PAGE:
It seemed just as I started to think of lunch, one of these beautiful little eateries would appear just as I needed them. Over all I found the Florence staff working at the venues to be really friendly and patient with my non-Italian lingo. Their English was wonderful and their accents understandable. I would recommend learning a little Italian before you
go as you can understand so much more when exploring their city and the food and wines Florence can offer.
I due fratellini in Florence.
Due Fratellini is a quaint and traditional little
sandwich and wine venue in the heart of Florence. If you are visiting Florence, I recommend you pop into this little treasure trove of fresh, mouth-watering, Tuscan food.
If you arrive here bang on lunch time like I did, then get in the que, the service is fact and the food is so worth the wait. It looked really daunting as I approached this hole-in-the-wall restaurant. There were at least 10 people outside the door waiting to be served. But I had a feeling it was going to be good because of the people eagerly waiting for their sandwiches and paninis.
With over 30 choices of filling for your Tuscan Bread sandwich or Panini, on any day of the week, it is hard to choose your combination of fresh cheese’s and cold meats and fish. The salad is as local as the Tuscan Ham with fennel seeds, all from small producers in Florence, you can guarantee it is as fresh as it possibly could be.
If you do get stuck with your sandwich filling, the family behind this traditional little street food vendor have put together a wonderful selection of suggestions from Green sauce to Tuscan Wild Boar Salami. The cheeses they have are a wondrous treat, so fresh and flavoursome. Pecrino cheese with Tuscan truffle for example was something I had never tried before my visit here.
The sandwiches are only 4euro so it is very affordable to eat here.
The gentlemen working behind the counter were very friendly and the food was amazing. People have heard a lot about this place and it has a great reputation so I would say a must see!
Their wine selection is extensive with a six foot deep wine rack holding hundreds of beautiful Chianti and Pinot Grigio, the rack spans the whole back wall of the counter up to the front door. The general trend here is to choose a sandwich or panini, then get yourself a lovely glass of Tuscan Wine to wash it down while accentuating the flavours of the Italian cheeses.
Panino Mondiale is a tiny little kiosk type, food vendor in
the Santa Maria Navella Train Station in Florence and offers some great street food. The name literally translates to World Sandwich.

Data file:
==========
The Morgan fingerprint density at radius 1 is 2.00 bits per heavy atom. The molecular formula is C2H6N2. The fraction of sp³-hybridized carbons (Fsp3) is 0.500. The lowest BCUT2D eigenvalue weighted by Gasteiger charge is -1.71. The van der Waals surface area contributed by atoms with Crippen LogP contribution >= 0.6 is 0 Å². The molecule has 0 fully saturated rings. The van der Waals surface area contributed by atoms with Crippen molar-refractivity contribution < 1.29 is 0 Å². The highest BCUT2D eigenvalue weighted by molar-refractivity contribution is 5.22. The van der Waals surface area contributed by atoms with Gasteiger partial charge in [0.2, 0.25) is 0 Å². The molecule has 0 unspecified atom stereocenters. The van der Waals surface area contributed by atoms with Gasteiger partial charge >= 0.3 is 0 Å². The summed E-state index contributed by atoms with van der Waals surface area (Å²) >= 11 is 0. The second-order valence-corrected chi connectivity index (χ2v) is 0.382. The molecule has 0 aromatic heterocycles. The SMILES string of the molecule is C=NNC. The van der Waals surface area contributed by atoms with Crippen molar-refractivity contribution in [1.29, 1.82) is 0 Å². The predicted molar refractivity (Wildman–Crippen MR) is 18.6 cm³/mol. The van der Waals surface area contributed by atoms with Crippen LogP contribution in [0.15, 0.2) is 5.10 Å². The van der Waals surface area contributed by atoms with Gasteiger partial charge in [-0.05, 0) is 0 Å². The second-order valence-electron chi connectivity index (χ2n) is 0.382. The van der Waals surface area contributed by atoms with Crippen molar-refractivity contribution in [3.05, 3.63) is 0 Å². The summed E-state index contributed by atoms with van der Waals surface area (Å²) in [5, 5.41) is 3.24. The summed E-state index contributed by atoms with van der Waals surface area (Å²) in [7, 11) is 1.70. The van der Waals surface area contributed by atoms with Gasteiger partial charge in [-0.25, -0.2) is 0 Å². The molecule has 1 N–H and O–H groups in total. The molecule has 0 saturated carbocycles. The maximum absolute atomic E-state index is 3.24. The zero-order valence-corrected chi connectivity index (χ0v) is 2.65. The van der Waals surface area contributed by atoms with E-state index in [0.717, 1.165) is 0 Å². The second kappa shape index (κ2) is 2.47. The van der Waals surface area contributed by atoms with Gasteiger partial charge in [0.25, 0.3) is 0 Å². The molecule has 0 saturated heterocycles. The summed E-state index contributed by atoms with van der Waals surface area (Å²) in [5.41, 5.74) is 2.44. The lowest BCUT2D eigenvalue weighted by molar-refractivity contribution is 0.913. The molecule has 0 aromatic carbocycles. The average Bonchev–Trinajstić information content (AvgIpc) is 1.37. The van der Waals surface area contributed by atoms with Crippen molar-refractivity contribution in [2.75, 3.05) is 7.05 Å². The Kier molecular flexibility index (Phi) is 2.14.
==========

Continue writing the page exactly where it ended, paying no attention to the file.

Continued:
The fillings available are plenty and their speciality is something called Lampredetto. This is a meat product which is served hot in your Tuscan Bread Roll, dusted with flour. It is lean and meaty and it comes from the
intestine of smaller cattle. This traditional Florence dish is not to be missed
and tastes great.
This is a good place to eat on the go with
the takeaway bags they provide and all at low street food prices.
The menu is impressive for such a small shop and I was pleased to see lots of children friendly options like burgers and sausages alongside their selection of dishes and sandwich fillings which are all bought fresh on a daily basis from the City Market.
L’antico Trippaio is a small food stall in the tiny unsuspecting location of the narrow historical streets in the city of Florence close to the Palazzo Vecchio. As a street food vendor, this place ticks all the boxes for a Tuscan Sandwich shop and give you an extensive menu of boiled meats and salsa verde aka green sauce. An elderly lady runs the little stall and
although not too friendly, she does know how to make you one of the best lampredetto smothered with a good serving of salsa verde and Tuscan cheese.
Rosticceria Giuliano 3 this is beautiful and traditional
Italian take away deli. The menu offers some home-made dishes and the produce is all local from Florence itself. The ingredients are fresh and full of flavour. I had some Tuscan Ham, peas and potatoes and it was beautiful. The staff are very welcoming and friendly. Roast chicken is always a reccomended to try with visiting an Italian rosticeria.
Their wine selection is huge but the staff are happy to help guide you if you get stuck. I was torn between the Chianti Colli Senesi DOCG and the Super Tuscans. They allowed me to try both and I settled with the Chianti.
The chef comes into the deli and makes sure you and enjoying his culinary delights. An all-round lovely little place to get a nice glass of Chianti and a good hot meal. The display window shows an array of meats and cheese as well as their home cooked dishes. It’s hard to walk past and I just couldn’t resist the temptation.
Streed food tour in Florence.
Street food vendors are a plenty in Florence and you will no doubt discover some little gems yourself whilst wandering the streets and markets of this traditional little city. Many a review online can be found to show there is much excitement around the taste bud tingling flavours and discoveries found here.
Enjoy the views and absorb the ambience of Florence, the street food and wine is the final link to your full on Florence experience.